“Farmers’ Law” is a straight forward mystery set in a small Turkish village near the end of the eighth century.  When the wealthy farmer Theodore is killed, the village priest, Father George, must figure out which of the villagers killed Theodore before Theodore’s widow travels to Amorion to seek justice, and incidentally expose the village’s iconophilia.  Turtledove presents a close-knit community in which grudges are rife, but relationships are strong and everyone knows everyone else’s business.  The title refers to the governing law, which doesn’t cover murder and, more importantly in this instance, doesn’t cover the feeling that the law is not entirely just.

Turtledove has written several stories set in one form of the middle east or another. In “Occupation Duty,” history diverged in the tenth century BCE when the Philistine Goliath defeated David and the Hebrews were destroyed.  Now, three thousand years later, the Philistines occupy the region and must deal with the recalcitrant Moabites. By replacing the Jews and Palestinians, Turtledove is able to look at some of the underlying issues in the region and separating out the emotional aspect, especially since each of the two groups are each an amalgamation of the existing groups.

In “The Horse of Bronze,” centaurs are in a battle against the sphinxes. The centaurs have recently lost their source for tin, which means that they are unable to turn copper into bronze and their weapons are not as advanced as those of their enemies. A group of centaurs decide to travel to the distant Tin Islands to discover why tin is no longer making its journey to them.  Turtledove’s decision to use a cast of almost entirely mythological creatures sets the story apart from so much fantasy as he creates a truly alien version of ancient Europe.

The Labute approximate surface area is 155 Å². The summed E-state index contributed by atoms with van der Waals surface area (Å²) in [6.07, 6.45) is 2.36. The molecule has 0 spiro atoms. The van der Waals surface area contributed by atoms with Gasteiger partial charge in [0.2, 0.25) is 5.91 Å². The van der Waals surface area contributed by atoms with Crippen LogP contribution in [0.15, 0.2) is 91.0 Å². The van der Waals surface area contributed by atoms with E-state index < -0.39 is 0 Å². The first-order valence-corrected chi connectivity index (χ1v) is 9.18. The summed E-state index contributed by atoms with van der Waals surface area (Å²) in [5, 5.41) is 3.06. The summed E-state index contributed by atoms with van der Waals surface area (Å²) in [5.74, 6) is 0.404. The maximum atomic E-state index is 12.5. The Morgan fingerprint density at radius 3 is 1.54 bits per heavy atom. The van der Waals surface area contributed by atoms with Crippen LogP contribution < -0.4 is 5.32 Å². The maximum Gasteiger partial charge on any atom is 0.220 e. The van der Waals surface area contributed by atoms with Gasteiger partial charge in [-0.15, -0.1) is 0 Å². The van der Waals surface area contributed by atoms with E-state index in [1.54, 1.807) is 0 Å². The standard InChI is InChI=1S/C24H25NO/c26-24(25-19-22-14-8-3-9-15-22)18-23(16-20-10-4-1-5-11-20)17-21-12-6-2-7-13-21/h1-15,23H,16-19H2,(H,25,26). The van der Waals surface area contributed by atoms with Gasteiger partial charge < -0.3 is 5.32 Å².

“The Genetics Lecture” is a short lark, originally published in Analog as part of their “Probability Zero” feature. Taking the form of a classroom lecture as indicated by the title, it is only at the end that Turtledove reveals the very different direction this world has taken from our own.

Sometimes science fiction just needs to be light-hearted and fun, and “Someone is Stealing the Great Throne Rooms of the Galaxy” fits the bill quite nicely.  The title comes from a 1978 comedy and the setting and tropes used in the story come from the golden age of space opera.  Turtledove doesn’t write grand galaxy-spanning science fiction very often, but this story shows that he remembers how to do it.

All too often, alternate history authors take an historical figure, put them in a different situation and proceed to alter their personality to the extent that the author could be writing about anyone.  Harry Turtledove avoids this trap with his portrayal of Adolph Hitler in “Uncle Alf.”  Following the German victory in the Great War, Hitler finds himself sent to Lille, where a group of socialists are threatening the German occupation.  Turtledove’s portrayal of Hitler shows his hatred turned towards anyone who he perceives as having wronged him or not living in the world as he sees it.  Although not depicted as the monster he became historically, Turtledove’s character is still loathsome in his self-congratulatory manner.

Audubon in Atlantis Occupation Duty
Bedfellows The Horse of Bronze
News from the Front The Genetics Lecture
The Catcher in the Rhine Someone is Stealing the Great Throne Rooms of the Galaxy
The Daimon Uncle Alf
Farmers' Law The Scarlet Band